I’ve referred to watching the New Hampshire and Vermont Railroad at St. Johnsbury, Vermont, before. Memories of chasing RSC14’s here on PEI made watching the NHVT’s RS11 in person all that much more meaningful. I’d seen this video posted on Youtube before and thought I’d post a copy here now for those that haven’t seen it already and because the style of railroading here really reflects that which I had in mind for the plan I’ve shared.
I went to St. Johnsbury to chase CP in Vermont and hoping to catch memories of the Lamoille Valley or it’s predecessors. The town never failed to let me down.
The last time I stood here in this parking lot I was watching a New Hampshire and Vermont RS11 switching some covered hoppers in a very overgrown yard. That trip was all about tracing the Lamoille Valley’s line as well as the CP’s Vermont trackage out of Newport. I arrived in St. Johnsbury and stopped at McDonald’s for a coffee and a Big Mac. I never expected to be eating it, sat on the hood of my trusty Honda Prelude watching that Alco working away.
That memory is high on my list of favourite railfanning moments so when our vacation road trip last week brought me back to St. Johnsbury I was pretty excited to get back down into the yard. I was surprised to see the work completed on the station and some new buildings around the yard. The yard itself was in terrific shape with lots of fresh ballast, new ties, and good rail. No trains to watch and certainly no Alco’s kicking cars around but it felt terrific to have been offered a chance to get back.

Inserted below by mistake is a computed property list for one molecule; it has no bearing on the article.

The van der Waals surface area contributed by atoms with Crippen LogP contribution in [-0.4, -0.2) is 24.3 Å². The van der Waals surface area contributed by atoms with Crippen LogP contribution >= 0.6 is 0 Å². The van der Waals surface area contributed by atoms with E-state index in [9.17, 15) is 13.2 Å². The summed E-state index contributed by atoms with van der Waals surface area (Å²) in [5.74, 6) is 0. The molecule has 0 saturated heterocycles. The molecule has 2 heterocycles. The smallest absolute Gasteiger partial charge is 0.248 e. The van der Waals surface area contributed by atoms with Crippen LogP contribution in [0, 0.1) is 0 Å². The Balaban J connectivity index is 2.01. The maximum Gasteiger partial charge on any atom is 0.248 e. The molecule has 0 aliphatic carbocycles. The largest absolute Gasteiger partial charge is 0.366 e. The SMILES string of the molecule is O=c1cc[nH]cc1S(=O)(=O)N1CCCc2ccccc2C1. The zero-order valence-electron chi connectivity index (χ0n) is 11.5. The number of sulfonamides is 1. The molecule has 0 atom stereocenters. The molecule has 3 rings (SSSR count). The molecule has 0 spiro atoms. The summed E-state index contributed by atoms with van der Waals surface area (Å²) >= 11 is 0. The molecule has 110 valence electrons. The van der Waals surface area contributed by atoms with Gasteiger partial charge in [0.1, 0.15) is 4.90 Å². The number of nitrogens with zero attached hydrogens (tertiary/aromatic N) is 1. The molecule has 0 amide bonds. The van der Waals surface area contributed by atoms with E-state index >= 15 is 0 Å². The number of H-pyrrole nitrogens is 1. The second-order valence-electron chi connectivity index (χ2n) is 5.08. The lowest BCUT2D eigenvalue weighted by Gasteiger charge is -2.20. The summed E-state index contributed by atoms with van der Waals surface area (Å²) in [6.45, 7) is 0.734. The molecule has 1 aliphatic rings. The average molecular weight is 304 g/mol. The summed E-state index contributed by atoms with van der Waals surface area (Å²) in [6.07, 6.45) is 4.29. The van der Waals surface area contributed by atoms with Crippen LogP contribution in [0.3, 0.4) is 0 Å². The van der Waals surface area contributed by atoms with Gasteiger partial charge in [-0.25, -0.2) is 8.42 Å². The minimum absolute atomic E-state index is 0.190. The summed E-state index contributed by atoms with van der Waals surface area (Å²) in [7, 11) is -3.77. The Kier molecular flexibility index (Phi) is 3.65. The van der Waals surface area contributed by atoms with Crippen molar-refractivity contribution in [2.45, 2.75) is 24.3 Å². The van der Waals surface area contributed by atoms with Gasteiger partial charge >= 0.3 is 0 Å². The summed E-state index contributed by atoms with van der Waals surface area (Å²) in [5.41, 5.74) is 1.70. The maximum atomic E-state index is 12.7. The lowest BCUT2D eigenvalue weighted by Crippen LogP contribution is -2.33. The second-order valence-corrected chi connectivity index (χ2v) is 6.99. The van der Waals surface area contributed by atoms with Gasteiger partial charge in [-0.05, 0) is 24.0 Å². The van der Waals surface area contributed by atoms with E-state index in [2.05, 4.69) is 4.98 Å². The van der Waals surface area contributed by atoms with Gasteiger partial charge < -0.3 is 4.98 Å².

Here are a few other photos I took last week. Enjoy.
White River Junction, Vermont – New England Central – July 2014
I took the above photo at White River Junction, Vermont, last week. In the classic Mears style, that fence and my shadow really aren’t helping my story.
I thought the orange paint on the rail joints was an interesting detail. Since not every rail joint is painted, something about these particular joints must make them special? I’m assuming that these joints mark the end of each siding, the point where you can safely park a train without fouling the other track. On past layouts I’ve used a “special” barrel, figure, or other detail to mark this same point on a layout. A little orange paint on my track to serve this same purpose would be a simple way to incorporate a prototypical detail to serve an equally practical purpose on the layout.
St. Johnsbury, Vermont – Washington County Railroad – July 2014
The greatest thing about a great assumption is the realization that it might not be correct. A couple of days later I was in St. Johnsbury, Vermont and saw similarly coloured rail joints. At first I was delighted to see them, then I noticed that while the first set seemed logical in their placement, the Washington County folks seemed to paint most of the joints. Perhaps in this second case it just makes finding the joint bars easier?